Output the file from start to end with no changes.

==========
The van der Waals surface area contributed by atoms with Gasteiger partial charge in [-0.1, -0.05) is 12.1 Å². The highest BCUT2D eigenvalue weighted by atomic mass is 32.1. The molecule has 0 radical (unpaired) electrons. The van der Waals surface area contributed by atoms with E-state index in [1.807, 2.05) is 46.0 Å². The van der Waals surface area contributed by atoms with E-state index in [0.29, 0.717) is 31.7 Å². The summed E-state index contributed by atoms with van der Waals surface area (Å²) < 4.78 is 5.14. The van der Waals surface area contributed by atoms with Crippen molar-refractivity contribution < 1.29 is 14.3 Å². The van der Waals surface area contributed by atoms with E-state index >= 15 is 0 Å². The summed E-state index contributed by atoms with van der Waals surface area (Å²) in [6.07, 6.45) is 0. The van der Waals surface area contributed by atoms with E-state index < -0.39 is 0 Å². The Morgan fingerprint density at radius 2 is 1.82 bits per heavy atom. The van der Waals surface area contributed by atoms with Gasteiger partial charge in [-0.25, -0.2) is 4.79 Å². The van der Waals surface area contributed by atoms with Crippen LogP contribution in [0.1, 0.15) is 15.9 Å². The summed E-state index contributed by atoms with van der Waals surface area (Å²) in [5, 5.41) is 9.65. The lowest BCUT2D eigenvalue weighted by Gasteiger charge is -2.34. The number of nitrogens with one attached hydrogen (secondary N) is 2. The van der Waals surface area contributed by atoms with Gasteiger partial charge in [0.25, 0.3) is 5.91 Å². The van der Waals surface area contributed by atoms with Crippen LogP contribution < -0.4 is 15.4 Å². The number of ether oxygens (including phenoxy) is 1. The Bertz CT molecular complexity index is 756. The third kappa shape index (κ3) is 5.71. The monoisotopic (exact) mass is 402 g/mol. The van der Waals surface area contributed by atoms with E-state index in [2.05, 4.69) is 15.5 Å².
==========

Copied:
The van der Waals surface area contributed by atoms with Gasteiger partial charge in [-0.1, -0.05) is 12.1 Å². The highest BCUT2D eigenvalue weighted by atomic mass is 32.1. The molecule has 0 radical (unpaired) electrons. The van der Waals surface area contributed by atoms with E-state index in [1.807, 2.05) is 46.0 Å². The van der Waals surface area contributed by atoms with E-state index in [0.29, 0.717) is 31.7 Å². The summed E-state index contributed by atoms with van der Waals surface area (Å²) < 4.78 is 5.14. The van der Waals surface area contributed by atoms with Crippen molar-refractivity contribution < 1.29 is 14.3 Å². The van der Waals surface area contributed by atoms with E-state index >= 15 is 0 Å². The summed E-state index contributed by atoms with van der Waals surface area (Å²) in [6.07, 6.45) is 0. The van der Waals surface area contributed by atoms with E-state index < -0.39 is 0 Å². The Morgan fingerprint density at radius 2 is 1.82 bits per heavy atom. The van der Waals surface area contributed by atoms with Gasteiger partial charge in [-0.25, -0.2) is 4.79 Å². The van der Waals surface area contributed by atoms with Crippen LogP contribution in [0.1, 0.15) is 15.9 Å². The summed E-state index contributed by atoms with van der Waals surface area (Å²) in [5, 5.41) is 9.65. The lowest BCUT2D eigenvalue weighted by Gasteiger charge is -2.34. The number of nitrogens with one attached hydrogen (secondary N) is 2. The van der Waals surface area contributed by atoms with Gasteiger partial charge in [0.25, 0.3) is 5.91 Å². The van der Waals surface area contributed by atoms with Crippen LogP contribution < -0.4 is 15.4 Å². The number of ether oxygens (including phenoxy) is 1. The Bertz CT molecular complexity index is 756. The third kappa shape index (κ3) is 5.71. The monoisotopic (exact) mass is 402 g/mol. The van der Waals surface area contributed by atoms with E-state index in [2.05, 4.69) is 15.5 Å².